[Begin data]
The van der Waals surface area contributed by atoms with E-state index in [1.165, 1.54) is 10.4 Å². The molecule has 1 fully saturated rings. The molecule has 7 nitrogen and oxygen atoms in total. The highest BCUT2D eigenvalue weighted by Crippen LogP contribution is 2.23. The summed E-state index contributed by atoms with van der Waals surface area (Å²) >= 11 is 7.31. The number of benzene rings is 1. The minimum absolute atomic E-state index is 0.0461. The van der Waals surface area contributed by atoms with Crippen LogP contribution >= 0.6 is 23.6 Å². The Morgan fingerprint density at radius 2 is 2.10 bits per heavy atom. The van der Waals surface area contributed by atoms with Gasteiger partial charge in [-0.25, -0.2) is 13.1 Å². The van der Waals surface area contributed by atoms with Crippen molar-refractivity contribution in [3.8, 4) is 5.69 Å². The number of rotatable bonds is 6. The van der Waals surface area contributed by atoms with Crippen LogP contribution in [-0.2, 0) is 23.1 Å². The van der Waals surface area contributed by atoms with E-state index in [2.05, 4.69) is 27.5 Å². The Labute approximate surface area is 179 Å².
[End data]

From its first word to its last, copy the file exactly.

The van der Waals surface area contributed by atoms with E-state index in [1.165, 1.54) is 10.4 Å². The molecule has 1 fully saturated rings. The molecule has 7 nitrogen and oxygen atoms in total. The highest BCUT2D eigenvalue weighted by Crippen LogP contribution is 2.23. The summed E-state index contributed by atoms with van der Waals surface area (Å²) >= 11 is 7.31. The number of benzene rings is 1. The minimum absolute atomic E-state index is 0.0461. The van der Waals surface area contributed by atoms with Crippen LogP contribution >= 0.6 is 23.6 Å². The Morgan fingerprint density at radius 2 is 2.10 bits per heavy atom. The van der Waals surface area contributed by atoms with Gasteiger partial charge in [-0.25, -0.2) is 13.1 Å². The van der Waals surface area contributed by atoms with Crippen molar-refractivity contribution in [3.8, 4) is 5.69 Å². The number of rotatable bonds is 6. The van der Waals surface area contributed by atoms with Crippen LogP contribution in [-0.2, 0) is 23.1 Å². The van der Waals surface area contributed by atoms with E-state index in [2.05, 4.69) is 27.5 Å². The Labute approximate surface area is 179 Å².